New Mad Men Cast Portraits

March 18th, 2015|Categories: Celebrity Editorials & Photo Shoots, TV|Tags: , , , , , , , , , , , , , , , , , , , , , , , , |

There are some juggernaut dramas all coming back at the same time in the next two months, namely Game of Thrones, Penny Dreadful, Orphan Black and the last episodes of Mad Men.  The anticipation of these final hours of one of the best modern television shows is high, especially answering the question of how will it end.  The cast portraits for the last half of the seventh season have these characters coming to the end of the 60s, with the woman in a mix of early hippie glam and Victorian via the 70s.   The cast portraits from THR made me realize yet again how much I’m going to miss these beautiful, beautiful faces.

Mad Men Cast by Joe Pugliese for The Hollywood Reporter, March 20th, 2015

Season 7 Part 2 promos by Frank W Ockenfels 3

Jon Hamm by Sebastian Kim for GQ, April 2015

Mad Men 701: Time Zones

April 18th, 2014|Categories: TV, Writing|Tags: , , , , , , |

My dad was Don’s age when my mom left him. Without her energy, the house we grew up in became cold. It was empty, yes, like the home Don and Megan shared; the home he bought specifically for her, so youthful and opulent, but it was also physically cold. I was 19 when they separated and living 400 miles away. I only visited my dad a couple times after mom left, and each time I felt like I was in a stranger’s home instead of my family home. Don’s broken door that won’t close and keep the safe warmth of love trapped inside is a perfect metaphor for the cold that inhabits a home without love.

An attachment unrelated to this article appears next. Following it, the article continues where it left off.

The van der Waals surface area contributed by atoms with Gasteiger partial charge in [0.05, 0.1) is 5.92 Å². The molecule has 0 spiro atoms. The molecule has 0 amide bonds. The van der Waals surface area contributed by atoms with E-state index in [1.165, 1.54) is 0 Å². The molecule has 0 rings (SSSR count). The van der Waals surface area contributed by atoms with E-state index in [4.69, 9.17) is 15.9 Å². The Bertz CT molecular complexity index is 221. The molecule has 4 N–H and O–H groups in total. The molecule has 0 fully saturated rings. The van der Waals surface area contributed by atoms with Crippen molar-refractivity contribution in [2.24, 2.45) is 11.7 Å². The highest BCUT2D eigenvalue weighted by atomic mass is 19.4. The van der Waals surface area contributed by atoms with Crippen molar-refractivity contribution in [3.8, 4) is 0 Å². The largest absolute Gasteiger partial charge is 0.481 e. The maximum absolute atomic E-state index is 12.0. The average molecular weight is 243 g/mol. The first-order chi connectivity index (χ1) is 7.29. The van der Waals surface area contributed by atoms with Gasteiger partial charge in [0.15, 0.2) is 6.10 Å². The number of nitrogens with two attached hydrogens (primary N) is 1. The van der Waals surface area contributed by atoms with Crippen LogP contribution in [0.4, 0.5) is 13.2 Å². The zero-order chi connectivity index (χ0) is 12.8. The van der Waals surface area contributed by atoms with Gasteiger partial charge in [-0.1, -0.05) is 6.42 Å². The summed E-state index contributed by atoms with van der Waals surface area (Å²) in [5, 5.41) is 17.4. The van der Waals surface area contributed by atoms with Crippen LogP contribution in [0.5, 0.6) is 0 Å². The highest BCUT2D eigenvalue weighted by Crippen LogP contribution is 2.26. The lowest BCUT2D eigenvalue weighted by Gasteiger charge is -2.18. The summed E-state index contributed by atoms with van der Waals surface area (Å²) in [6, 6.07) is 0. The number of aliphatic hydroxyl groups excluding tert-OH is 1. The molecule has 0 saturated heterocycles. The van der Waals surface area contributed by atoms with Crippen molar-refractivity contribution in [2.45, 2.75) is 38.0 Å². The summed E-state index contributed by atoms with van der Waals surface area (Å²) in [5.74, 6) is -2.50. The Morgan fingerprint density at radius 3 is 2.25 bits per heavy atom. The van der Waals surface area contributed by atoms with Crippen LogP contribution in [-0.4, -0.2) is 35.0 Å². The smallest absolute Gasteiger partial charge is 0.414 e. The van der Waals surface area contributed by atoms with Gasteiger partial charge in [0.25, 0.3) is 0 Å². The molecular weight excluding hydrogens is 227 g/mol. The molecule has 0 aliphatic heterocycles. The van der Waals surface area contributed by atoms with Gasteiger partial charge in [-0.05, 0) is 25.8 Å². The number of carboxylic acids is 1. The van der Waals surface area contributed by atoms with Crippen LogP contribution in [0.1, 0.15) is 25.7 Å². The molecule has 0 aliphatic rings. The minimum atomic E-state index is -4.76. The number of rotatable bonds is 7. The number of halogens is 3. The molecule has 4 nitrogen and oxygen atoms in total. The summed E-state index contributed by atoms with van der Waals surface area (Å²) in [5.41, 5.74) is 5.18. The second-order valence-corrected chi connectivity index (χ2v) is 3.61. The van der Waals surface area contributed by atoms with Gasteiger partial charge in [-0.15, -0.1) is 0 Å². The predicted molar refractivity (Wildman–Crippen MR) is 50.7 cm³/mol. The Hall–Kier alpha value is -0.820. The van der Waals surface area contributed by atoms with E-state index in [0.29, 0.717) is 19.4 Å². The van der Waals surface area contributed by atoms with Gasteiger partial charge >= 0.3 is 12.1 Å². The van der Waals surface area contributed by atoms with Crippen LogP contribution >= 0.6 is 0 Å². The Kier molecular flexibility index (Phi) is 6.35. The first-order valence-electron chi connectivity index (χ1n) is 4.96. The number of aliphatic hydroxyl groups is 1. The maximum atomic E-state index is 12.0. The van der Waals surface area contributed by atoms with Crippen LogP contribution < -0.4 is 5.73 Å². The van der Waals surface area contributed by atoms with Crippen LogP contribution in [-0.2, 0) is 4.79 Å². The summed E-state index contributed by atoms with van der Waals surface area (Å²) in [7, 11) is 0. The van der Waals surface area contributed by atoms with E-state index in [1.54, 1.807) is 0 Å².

My parents were only separated for a couple years, but my dad fell apart. Mom moved in with another man and created a nest with him, dad stayed single, alternating between behaving as if living alone was the best decision he ever made (mom left him), and wallowing in a frightening self-pity that led to extreme weight loss, strange religious choices, and losing everything that defined him as a person.

Eventually he lost the house. The last time I visited he was already moved into an apartment nearby and I went to the house alone to retrieve a box of childhood knickknacks he had packed up. The house was destroyed. In a rage, my dad had vandalized his own home, leaving it wrecked for the bank that was taking it from him. He had built the house, felt it was his, and took out all the emotion at losing the inhabitants that warmed it on its walls.